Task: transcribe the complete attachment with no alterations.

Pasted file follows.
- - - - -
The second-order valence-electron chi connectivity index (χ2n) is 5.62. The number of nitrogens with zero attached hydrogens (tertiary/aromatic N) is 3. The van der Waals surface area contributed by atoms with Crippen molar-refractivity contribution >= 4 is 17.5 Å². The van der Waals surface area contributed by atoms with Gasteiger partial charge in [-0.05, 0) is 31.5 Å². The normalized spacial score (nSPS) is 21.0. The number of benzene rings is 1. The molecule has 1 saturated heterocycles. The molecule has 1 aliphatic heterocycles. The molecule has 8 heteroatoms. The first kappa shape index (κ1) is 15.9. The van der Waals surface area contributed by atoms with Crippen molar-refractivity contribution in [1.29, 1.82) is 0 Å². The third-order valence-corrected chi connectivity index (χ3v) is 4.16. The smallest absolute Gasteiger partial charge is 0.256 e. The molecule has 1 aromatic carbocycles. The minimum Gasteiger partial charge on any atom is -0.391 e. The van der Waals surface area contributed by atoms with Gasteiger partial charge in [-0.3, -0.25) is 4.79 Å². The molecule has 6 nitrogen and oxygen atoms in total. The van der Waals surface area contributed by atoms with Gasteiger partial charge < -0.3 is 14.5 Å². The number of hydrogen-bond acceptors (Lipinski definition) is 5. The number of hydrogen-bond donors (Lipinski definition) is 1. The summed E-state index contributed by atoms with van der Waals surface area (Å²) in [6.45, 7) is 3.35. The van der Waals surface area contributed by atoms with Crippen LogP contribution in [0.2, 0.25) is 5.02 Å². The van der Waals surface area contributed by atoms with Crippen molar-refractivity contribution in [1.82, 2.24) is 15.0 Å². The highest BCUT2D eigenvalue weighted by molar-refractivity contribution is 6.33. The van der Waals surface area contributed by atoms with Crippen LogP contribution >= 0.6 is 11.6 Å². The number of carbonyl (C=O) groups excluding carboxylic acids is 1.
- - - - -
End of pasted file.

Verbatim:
The second-order valence-electron chi connectivity index (χ2n) is 5.62. The number of nitrogens with zero attached hydrogens (tertiary/aromatic N) is 3. The van der Waals surface area contributed by atoms with Crippen molar-refractivity contribution >= 4 is 17.5 Å². The van der Waals surface area contributed by atoms with Gasteiger partial charge in [-0.05, 0) is 31.5 Å². The normalized spacial score (nSPS) is 21.0. The number of benzene rings is 1. The molecule has 1 saturated heterocycles. The molecule has 1 aliphatic heterocycles. The molecule has 8 heteroatoms. The first kappa shape index (κ1) is 15.9. The van der Waals surface area contributed by atoms with Crippen molar-refractivity contribution in [1.29, 1.82) is 0 Å². The third-order valence-corrected chi connectivity index (χ3v) is 4.16. The smallest absolute Gasteiger partial charge is 0.256 e. The molecule has 1 aromatic carbocycles. The minimum Gasteiger partial charge on any atom is -0.391 e. The van der Waals surface area contributed by atoms with Gasteiger partial charge in [-0.3, -0.25) is 4.79 Å². The molecule has 6 nitrogen and oxygen atoms in total. The van der Waals surface area contributed by atoms with Gasteiger partial charge < -0.3 is 14.5 Å². The number of hydrogen-bond acceptors (Lipinski definition) is 5. The number of hydrogen-bond donors (Lipinski definition) is 1. The summed E-state index contributed by atoms with van der Waals surface area (Å²) in [6.45, 7) is 3.35. The van der Waals surface area contributed by atoms with Crippen LogP contribution in [0.2, 0.25) is 5.02 Å². The van der Waals surface area contributed by atoms with Crippen molar-refractivity contribution in [1.82, 2.24) is 15.0 Å². The highest BCUT2D eigenvalue weighted by molar-refractivity contribution is 6.33. The van der Waals surface area contributed by atoms with Crippen LogP contribution >= 0.6 is 11.6 Å². The number of carbonyl (C=O) groups excluding carboxylic acids is 1.